The top quark's lifetime is another interesting feature. Scientists expect the top quark, unlike other quarks, to decay before it can combine with other quarks to form hadron particles. The time it would take for the top quark to form a hadron is incredibly short (3.3 x 10-24), and scientists predict that the top quark lifetime is even shorter still. Thus, physicists believe that when they measure the properties of the top quark system, they are looking directly at the top quark itself and not at some complicated hadronic system. This simplifies things, but is this assumption correct?

Precise measurements of the top quark's width could test the completeness of the Standard Model and favor or rule out specific new theories of physics not accounted for in the Standard Model.

To verify the above assumption and as a way to search for new physics, a group of physicists from the University of Chicago performed an analysis to determine whether the lifetime is sufficiently short and that they were actually looking at a regular quark. They did this by measuring the particle's "width," which is inversely proportional to its lifetime. The width of a particle affects the mass distribution of the top quark that Tevatron scientists have studied with great precision.

Physicists at CDF have measured the top quark width by comparing the shape of the reconstructed mass distribution of top quarks with a state-of-the-art simulation with various width values. CDF obtained an upper limit for the top quark width of 7.6 GeV at the 95 percent confidence level. This is the first time an upper limit on the top lifetime has been measured. The measurement, which is 2.2 x 10-24 seconds is at the 68 percent confidence level. See the website for more information on this analysis.

This measurement, which has been submitted to Physical Review Letters, supports the Standard Model assertion that the top quark decays before it combines to form hadron particles.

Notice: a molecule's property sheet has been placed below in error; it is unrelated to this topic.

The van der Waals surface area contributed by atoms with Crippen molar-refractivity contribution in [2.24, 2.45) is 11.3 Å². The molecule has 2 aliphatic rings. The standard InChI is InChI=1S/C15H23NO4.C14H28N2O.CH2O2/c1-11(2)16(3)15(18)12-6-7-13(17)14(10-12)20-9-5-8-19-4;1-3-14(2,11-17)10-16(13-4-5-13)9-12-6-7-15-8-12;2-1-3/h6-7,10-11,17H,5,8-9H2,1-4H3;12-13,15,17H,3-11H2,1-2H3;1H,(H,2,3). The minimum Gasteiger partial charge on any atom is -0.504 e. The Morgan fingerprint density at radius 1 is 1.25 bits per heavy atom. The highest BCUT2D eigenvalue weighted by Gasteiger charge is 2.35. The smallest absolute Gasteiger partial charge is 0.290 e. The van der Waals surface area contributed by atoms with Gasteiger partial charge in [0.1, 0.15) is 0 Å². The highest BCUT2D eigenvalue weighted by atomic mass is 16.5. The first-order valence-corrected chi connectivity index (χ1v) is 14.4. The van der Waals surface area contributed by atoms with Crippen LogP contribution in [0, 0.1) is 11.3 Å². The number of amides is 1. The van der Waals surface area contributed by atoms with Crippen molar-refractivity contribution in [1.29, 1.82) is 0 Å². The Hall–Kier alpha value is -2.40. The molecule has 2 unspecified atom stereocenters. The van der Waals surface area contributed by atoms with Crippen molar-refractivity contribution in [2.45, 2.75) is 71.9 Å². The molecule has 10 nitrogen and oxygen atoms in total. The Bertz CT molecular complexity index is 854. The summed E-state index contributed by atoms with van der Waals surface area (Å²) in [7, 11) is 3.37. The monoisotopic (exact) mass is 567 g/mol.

Read the paper

-- edited by Andy Beretvas

These individuals worked on this analysis: Hyun Su Lee, Jian Tang and Fermilab Deputy Director Young-Kee Kim, all from the University of Chicago.

Accelerator Update

Oct. 4-6

- Four stores provided ~26.5 hours of luminosity
- Meson Septa developed vacuum leak
- TeV sector C4 helium leak required access to fix
- Many machines conducted maintenance during TeV access
- TeV sector C2 dump failure
- MI prepared for access to fix Lambertson vacuum issue

Read the Current Accelerator Update
Read the Early Bird Report
View the Tevatron Luminosity Charts


Latest Announcements

Card Stampers Club - Oct. 12

Toastmasters - today

Lion King musical discount

Chicago Blackhawks discount tickets

Fermilab Lecture Series presents The Long Thaw: How humans are changing the next 100,000 Years of the Earth's climate - Oct. 22

Fermilab Arts Series presents Suzanne Vega Oct. 9

Accelerate to a Healthy Lifestyle Program

Fright Fest discount tickets at Six Flags

Scrappers Scrapbooking open house

Autism Awareness Seminar - today

School's Out Day Camp

Fibromyalgia awareness seminar - Oct. 11

Mental Health Awareness Part II - Oct. 12

Down Syndrome Awareness Seminar - Oct. 13

Access 2007: Intro class offered Oct. 13

NALWO Children's Playgroup Halloween Party

Word 2007: New Features class offered Oct. 20

Excel 2007: New Features class offered Oct. 20

Regal Movie Theater discount tickets available

Submit an announcement